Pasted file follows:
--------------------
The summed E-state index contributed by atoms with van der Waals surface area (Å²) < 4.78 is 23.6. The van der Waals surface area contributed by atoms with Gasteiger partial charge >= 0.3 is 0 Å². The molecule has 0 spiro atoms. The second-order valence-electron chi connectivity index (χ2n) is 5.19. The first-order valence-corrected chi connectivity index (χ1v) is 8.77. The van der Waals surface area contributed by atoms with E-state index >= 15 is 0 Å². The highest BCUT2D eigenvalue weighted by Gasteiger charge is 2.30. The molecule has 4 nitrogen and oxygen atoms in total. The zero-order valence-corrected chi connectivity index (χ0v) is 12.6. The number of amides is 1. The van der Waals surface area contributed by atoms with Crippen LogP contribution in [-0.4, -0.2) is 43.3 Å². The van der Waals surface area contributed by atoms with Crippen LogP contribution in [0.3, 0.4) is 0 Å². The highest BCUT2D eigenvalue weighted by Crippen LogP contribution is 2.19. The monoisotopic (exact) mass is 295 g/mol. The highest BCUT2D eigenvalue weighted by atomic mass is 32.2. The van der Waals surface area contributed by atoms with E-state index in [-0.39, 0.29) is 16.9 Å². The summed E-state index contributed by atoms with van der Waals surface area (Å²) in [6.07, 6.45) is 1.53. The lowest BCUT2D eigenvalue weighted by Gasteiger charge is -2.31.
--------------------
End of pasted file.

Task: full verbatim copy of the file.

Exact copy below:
The summed E-state index contributed by atoms with van der Waals surface area (Å²) < 4.78 is 23.6. The van der Waals surface area contributed by atoms with Gasteiger partial charge >= 0.3 is 0 Å². The molecule has 0 spiro atoms. The second-order valence-electron chi connectivity index (χ2n) is 5.19. The first-order valence-corrected chi connectivity index (χ1v) is 8.77. The van der Waals surface area contributed by atoms with E-state index >= 15 is 0 Å². The highest BCUT2D eigenvalue weighted by Gasteiger charge is 2.30. The molecule has 4 nitrogen and oxygen atoms in total. The zero-order valence-corrected chi connectivity index (χ0v) is 12.6. The number of amides is 1. The van der Waals surface area contributed by atoms with Crippen LogP contribution in [-0.4, -0.2) is 43.3 Å². The van der Waals surface area contributed by atoms with Crippen LogP contribution in [0.3, 0.4) is 0 Å². The highest BCUT2D eigenvalue weighted by Crippen LogP contribution is 2.19. The monoisotopic (exact) mass is 295 g/mol. The highest BCUT2D eigenvalue weighted by atomic mass is 32.2. The van der Waals surface area contributed by atoms with E-state index in [-0.39, 0.29) is 16.9 Å². The summed E-state index contributed by atoms with van der Waals surface area (Å²) in [6.07, 6.45) is 1.53. The lowest BCUT2D eigenvalue weighted by Gasteiger charge is -2.31.